Chemical & Engineering News,
July 24, 1995

Copyright © 1995 by the American Chemical Society.

Technology and Terrorism

Madeleine Jacobs, Editor

In the past few years, chemistry has captured headlines in ways that undoubtedly have made many chemists cringe.

A 26-year-old man educated as a chemical engineer at Rutgers University with a promising industrial career is indicted and tried for complicity in New York City's World Trade Center bombing in 1993. Chemists and other scientists - apparently lured by the availability of funds as members of the Shinri Kyo cult to pursue their own research - are implicated in the deadly March 20 nerve gas attack in the Tokyo subway. A 35-year-old California biochemist who once worked in molecular biology at a prestigious research hospital center is arrested in conjunction with the Oklahoma City bombing that claimed 167 lives.

The linkage of chemistry and terrorism is an uncomfortable bond for members of the chemical profession. One can write off these particular individuals as fanatics or extremists. One can say they represent a tiny fraction of a fraction of the population of chemists. Chemists, after all, are merely a microcosm of society at large. But the sad fact remains that the store of knowledge that chemists and scientists in general possess gives them the potential not only for creating great societal good but also for wreaking unspeakable evil.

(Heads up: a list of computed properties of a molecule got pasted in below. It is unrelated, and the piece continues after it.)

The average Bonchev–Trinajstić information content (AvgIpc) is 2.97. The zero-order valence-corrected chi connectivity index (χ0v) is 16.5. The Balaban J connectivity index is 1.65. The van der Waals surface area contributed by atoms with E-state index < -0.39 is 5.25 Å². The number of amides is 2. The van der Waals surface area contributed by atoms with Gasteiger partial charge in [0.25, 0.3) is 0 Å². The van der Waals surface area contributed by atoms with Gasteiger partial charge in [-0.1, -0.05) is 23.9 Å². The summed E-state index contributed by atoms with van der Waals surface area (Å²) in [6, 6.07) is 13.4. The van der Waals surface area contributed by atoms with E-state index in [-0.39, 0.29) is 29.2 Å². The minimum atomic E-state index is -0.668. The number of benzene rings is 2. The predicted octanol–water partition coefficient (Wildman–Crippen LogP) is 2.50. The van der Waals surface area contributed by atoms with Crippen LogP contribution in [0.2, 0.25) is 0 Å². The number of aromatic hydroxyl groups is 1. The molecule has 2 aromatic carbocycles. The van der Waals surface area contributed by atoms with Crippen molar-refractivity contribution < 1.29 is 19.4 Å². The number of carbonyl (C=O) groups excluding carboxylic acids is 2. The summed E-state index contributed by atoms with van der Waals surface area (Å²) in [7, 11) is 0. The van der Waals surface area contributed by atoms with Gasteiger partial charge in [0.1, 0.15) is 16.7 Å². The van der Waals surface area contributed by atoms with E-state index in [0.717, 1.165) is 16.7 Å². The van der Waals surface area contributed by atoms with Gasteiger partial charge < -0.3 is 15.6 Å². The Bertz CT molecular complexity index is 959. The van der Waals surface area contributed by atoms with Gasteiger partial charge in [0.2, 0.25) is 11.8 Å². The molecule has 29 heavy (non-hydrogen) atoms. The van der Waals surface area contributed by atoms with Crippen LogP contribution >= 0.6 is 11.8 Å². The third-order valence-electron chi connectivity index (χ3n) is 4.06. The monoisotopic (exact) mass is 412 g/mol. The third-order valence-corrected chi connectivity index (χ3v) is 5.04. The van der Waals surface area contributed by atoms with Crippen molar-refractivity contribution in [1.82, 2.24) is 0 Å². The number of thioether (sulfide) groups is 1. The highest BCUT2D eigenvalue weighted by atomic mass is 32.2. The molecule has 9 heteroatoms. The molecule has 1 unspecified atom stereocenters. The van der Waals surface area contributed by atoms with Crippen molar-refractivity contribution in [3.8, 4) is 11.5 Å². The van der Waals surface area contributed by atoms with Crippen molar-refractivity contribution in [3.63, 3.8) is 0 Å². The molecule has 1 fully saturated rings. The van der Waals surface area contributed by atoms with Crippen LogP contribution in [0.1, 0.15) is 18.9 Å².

Fortunately, scientific and technological strides - with underpinning from many fields of chemistry - are being made in combating terrorism. Indeed, as Associate Editor A. Maureen Rouhi points out in this week's News Focus (page 10), technology has been a major tool in developing the government's arsenal to combat terrorism. The economic price of developing and using these tools is high. But, as Rouhi writes, "more difficult to quantify is the cost to an open society of intrusions on individual privacy and curtailment of people's movements. Policymakers must sort out whether the benefits of preventive technology justify the economic and social costs."

It is hard to imagine that any of the survivors or families of the people killed in the Oklahoma City bombing believe these costs are too high. One can only hope these tools arrive swiftly and with appropriate safeguards for individual freedom to help end the senseless, tragic, and terrifying acts of terrorism all too common in the world today.

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